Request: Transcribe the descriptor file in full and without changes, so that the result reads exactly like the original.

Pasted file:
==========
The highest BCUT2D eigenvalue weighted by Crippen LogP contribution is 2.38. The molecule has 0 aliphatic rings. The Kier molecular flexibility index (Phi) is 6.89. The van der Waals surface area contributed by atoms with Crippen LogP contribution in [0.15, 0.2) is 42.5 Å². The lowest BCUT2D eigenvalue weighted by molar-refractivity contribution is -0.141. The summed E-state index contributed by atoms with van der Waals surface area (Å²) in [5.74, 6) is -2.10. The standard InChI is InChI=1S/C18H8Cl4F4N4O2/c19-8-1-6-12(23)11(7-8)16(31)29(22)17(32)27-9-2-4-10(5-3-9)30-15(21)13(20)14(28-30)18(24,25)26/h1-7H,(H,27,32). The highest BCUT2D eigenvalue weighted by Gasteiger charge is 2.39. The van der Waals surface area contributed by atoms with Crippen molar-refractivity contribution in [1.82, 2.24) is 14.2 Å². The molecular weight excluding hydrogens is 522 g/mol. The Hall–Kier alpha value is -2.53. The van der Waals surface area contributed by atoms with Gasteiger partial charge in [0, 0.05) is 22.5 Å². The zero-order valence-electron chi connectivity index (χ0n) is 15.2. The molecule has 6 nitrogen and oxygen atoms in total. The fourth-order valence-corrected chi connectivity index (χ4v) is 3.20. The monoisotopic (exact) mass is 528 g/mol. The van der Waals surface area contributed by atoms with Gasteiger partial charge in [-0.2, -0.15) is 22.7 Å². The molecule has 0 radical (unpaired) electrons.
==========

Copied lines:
The highest BCUT2D eigenvalue weighted by Crippen LogP contribution is 2.38. The molecule has 0 aliphatic rings. The Kier molecular flexibility index (Phi) is 6.89. The van der Waals surface area contributed by atoms with Crippen LogP contribution in [0.15, 0.2) is 42.5 Å². The lowest BCUT2D eigenvalue weighted by molar-refractivity contribution is -0.141. The summed E-state index contributed by atoms with van der Waals surface area (Å²) in [5.74, 6) is -2.10. The standard InChI is InChI=1S/C18H8Cl4F4N4O2/c19-8-1-6-12(23)11(7-8)16(31)29(22)17(32)27-9-2-4-10(5-3-9)30-15(21)13(20)14(28-30)18(24,25)26/h1-7H,(H,27,32). The highest BCUT2D eigenvalue weighted by Gasteiger charge is 2.39. The van der Waals surface area contributed by atoms with Crippen molar-refractivity contribution in [1.82, 2.24) is 14.2 Å². The molecular weight excluding hydrogens is 522 g/mol. The Hall–Kier alpha value is -2.53. The van der Waals surface area contributed by atoms with Gasteiger partial charge in [0, 0.05) is 22.5 Å². The zero-order valence-electron chi connectivity index (χ0n) is 15.2. The molecule has 6 nitrogen and oxygen atoms in total. The fourth-order valence-corrected chi connectivity index (χ4v) is 3.20. The monoisotopic (exact) mass is 528 g/mol. The van der Waals surface area contributed by atoms with Gasteiger partial charge in [-0.2, -0.15) is 22.7 Å². The molecule has 0 radical (unpaired) electrons.